SaaS Application

How to implement the perfect web application?

Saas Template
Web Application Development

While doing research for our new startup ROQ Technology, we saw a lot of approaches to building web applications. Some of them worked well, and some of them did not. In this article, I want to summarize the best practices and then give you specific instructions on how to build the perfect web application.

So what is the best approach to building a great application?

According to my experience, you'll get clean and lightweight architecture when you

  • implement a monolith

  • use one programming language, and

  • place it into a mono-repository.

Let's go one by one 👇

Implement a monolith

Full-stack, monolithic applications are easier to understand and manage than ones where the front and backend are developed and deployed independently. And for sure, it's much easier to deal with compared to a service-based approach. Interestingly engineers sometimes find arguments against this lightweight approach. They may argue that it will be slow or difficult to handle large teams or that there is no separation of concerns. In practice, both arguments aren't relevant for most applications simply because there are no large teams and no super high complexity that requires a complex architecture. But what's relevant is that you can have fast development cycles.

The best way is to think of your web application as one thing. Of course, some code will run on the client side, and some will be executed on the server side, but it's still one single application.

One programming language

There is the old wisdom to always use the right tool for the right job. Forget it! Mixing multiple programming languages will add massive complexity to your application and significantly increase team-internal coordination efforts because single engineers won't be able to realize features end-to-end. In addition, you have to take care of the additional libraries and frameworks introduced by each language. Therefore one of the biggest drivers for increased productivity and clean architecture is to use only one programming language.


You will naturally use only one repository if you use just one application implemented using one programming language. However, even if you decide to realize separate "frontend" and "backend" applications, you should still put them into the same repository.

Using multiple repositories introduces a lot of overhead to your IT organization. Features will be developed in several branches. Branches and PRs will span several repositories, resulting in mixed states and broken workflows. For this reason, I recommend using a mono-repository and utilizing tools like to organize it, even if it takes some initial effort. That's one of the prices to pay if you decide to build multiple applications.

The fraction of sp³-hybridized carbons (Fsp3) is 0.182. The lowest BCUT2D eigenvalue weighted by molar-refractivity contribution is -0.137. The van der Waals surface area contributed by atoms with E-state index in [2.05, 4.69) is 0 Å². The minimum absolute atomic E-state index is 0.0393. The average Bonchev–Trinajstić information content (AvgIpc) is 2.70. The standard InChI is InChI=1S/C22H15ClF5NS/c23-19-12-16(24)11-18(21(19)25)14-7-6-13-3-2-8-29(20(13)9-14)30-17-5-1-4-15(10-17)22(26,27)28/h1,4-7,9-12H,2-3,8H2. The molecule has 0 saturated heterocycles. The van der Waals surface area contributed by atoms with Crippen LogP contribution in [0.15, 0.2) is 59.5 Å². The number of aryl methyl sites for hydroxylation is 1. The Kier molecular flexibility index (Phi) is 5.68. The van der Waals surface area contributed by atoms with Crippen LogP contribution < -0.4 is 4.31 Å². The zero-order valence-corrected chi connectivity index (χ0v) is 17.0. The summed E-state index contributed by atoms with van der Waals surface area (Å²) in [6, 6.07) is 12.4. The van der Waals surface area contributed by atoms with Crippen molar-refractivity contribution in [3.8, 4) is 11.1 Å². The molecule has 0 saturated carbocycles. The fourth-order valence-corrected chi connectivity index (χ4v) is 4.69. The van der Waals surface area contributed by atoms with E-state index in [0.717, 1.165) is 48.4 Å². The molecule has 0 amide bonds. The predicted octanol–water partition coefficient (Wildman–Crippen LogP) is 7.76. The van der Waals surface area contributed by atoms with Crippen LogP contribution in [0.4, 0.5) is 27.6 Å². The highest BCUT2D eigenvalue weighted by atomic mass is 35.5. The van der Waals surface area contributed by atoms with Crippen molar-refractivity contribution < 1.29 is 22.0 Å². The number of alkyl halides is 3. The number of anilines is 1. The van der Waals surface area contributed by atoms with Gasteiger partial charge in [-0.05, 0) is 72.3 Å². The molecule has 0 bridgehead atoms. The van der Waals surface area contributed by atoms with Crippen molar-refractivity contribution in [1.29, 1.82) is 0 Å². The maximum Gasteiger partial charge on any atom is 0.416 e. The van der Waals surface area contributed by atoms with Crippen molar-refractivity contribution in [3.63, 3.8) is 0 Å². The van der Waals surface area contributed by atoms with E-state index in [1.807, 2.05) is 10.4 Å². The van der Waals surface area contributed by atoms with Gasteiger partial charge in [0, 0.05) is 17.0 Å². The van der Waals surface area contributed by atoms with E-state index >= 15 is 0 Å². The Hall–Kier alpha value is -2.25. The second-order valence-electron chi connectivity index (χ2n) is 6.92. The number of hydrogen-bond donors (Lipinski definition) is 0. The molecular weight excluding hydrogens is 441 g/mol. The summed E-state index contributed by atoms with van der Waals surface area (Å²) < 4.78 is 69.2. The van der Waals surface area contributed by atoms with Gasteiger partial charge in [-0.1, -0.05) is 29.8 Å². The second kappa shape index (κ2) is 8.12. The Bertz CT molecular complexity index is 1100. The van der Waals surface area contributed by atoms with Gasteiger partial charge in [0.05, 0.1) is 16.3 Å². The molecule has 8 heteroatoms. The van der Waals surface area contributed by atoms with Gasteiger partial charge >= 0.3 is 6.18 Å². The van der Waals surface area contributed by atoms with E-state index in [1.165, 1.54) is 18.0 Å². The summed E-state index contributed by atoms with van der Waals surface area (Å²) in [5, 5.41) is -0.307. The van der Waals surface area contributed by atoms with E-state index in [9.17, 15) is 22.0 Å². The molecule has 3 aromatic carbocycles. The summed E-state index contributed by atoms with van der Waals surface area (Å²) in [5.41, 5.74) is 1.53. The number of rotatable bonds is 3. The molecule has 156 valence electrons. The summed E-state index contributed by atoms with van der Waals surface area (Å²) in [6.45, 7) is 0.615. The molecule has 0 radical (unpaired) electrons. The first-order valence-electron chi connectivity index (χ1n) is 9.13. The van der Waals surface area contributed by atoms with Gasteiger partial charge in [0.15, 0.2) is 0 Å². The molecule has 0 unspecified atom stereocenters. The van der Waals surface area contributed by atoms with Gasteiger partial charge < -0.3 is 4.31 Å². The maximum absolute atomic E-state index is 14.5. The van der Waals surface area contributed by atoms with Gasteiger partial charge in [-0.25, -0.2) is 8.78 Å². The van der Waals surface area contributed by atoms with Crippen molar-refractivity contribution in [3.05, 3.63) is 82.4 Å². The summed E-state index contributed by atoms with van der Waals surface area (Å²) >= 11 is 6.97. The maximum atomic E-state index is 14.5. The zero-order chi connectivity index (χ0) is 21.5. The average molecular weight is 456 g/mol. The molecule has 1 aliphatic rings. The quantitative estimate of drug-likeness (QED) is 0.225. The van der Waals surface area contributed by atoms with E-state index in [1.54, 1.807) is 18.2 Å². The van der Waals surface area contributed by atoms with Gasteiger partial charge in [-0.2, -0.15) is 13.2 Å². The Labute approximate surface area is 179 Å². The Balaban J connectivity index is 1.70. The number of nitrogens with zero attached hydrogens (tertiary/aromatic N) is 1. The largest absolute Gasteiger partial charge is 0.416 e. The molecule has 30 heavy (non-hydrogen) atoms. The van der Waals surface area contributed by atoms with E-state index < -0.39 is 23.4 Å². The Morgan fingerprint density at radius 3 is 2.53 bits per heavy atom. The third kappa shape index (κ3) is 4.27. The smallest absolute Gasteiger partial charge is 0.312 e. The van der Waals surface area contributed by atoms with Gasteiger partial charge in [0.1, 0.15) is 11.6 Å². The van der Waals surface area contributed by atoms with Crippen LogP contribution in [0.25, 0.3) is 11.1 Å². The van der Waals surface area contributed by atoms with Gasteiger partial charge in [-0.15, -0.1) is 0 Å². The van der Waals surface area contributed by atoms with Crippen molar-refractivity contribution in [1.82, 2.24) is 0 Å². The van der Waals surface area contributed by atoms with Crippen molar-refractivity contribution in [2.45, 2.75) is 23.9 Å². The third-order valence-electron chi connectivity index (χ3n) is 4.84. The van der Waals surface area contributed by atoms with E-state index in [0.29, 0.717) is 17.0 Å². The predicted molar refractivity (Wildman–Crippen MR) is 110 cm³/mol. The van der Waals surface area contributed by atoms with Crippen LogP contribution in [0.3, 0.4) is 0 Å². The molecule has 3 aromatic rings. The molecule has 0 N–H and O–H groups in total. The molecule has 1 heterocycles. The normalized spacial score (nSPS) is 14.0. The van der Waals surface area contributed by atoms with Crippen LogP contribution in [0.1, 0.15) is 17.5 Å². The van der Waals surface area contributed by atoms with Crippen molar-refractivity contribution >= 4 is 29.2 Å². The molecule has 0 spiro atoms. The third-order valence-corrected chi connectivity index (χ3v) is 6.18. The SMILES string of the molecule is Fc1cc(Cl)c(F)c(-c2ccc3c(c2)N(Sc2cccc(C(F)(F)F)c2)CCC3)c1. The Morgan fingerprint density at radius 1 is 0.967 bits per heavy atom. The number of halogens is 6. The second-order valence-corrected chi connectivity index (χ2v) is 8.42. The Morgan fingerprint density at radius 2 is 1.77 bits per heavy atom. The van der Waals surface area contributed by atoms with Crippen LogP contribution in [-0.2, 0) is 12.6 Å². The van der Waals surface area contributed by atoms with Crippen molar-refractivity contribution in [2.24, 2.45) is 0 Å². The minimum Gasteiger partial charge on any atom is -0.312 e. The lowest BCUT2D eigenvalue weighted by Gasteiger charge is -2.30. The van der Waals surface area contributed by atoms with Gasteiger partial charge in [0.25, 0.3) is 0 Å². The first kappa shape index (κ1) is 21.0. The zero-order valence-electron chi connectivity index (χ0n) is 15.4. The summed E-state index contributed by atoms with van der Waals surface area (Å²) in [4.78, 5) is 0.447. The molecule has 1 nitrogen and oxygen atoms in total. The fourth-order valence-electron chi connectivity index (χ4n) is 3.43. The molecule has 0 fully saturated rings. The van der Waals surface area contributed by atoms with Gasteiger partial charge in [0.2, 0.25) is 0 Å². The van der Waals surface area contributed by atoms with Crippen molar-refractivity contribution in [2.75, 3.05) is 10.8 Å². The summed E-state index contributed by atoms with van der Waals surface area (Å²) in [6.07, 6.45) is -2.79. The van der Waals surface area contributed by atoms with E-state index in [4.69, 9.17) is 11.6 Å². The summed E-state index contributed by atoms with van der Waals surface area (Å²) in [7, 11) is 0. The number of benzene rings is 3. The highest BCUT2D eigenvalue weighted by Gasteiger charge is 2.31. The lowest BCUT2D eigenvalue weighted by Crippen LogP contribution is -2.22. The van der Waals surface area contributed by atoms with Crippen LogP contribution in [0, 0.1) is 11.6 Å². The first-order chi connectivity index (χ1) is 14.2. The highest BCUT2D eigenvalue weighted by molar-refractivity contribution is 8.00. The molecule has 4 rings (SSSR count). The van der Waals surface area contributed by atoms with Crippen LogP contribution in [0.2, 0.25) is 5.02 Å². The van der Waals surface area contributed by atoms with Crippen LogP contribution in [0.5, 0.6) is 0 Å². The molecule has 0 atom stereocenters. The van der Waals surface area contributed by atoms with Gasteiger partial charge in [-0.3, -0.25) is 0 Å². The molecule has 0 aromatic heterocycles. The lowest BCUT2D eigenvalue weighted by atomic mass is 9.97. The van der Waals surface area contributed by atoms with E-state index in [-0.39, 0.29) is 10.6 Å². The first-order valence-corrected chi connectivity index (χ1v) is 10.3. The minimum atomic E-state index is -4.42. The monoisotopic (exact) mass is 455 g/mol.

Don't be dogmatic

The three principles will work in most scenarios. Of course, you shouldn't apply them dogmatically. I recommend using them as your "default" approach and checking if there are good reasons to do it differently. For instance, when you build a web application and a mobile app, there is no point in making a single app and placing them into the same repository because of the different release cycles.

Two ways to start

I want to present two ways how to achieve the three principles pragmatically.

On the client side, there is only one programming language, Javascript. Therefore it's reasonable to use it for your entire web application. You can do so by using Next.js, which offers more than just adding server-side rendering and routes to React. It also has an /api endpoint, a built-in way to implement a Rest-API. The code is executed on the server side, and therefore it's a good place for business logic and querying databases using SQL. This approach won't suit complex applications, but most apps aren't that large. When all you need is a way to apply CRUD actions and some additional logic, this will get the job done. Of course, Next.js isn't the only way to satisfy all three principles using Javascript. There are other advanced frameworks like Meteor and Redwood. However, Next.js seems to be the most popular. Therefore, our open-source Kickstarter is based on Next.js (+ PrismaORM). It's a good starting point for your next project. Check it out on our Github here.

If your team is more familiar with server-side languages like PHP or Ruby, you can still build dynamic websites using an "HTML-over-the-wire approach". Hotwire enables developers to react to browser events solely on the server side. When a user interacts with the page, an event is sent to the server, which re-renders the necessary part of the page and sends the updated HTML back to the browser. The Javascript on the client side then uses this updated HTML to update the corresponding part of the page without refreshing the entire page.

Whatever approach you choose, in addition to the core technologies and architecture, you'll also need essential features like a smooth signup process, secure social login, real-time notifications, user interaction through chats, file sharing, and others. My company provides all of this as fully-functional UI components and APIs. You can seamlessly integrate them in just hours. Feel free to contact me in our Community Slack. I am always looking for good discussions about web technologies.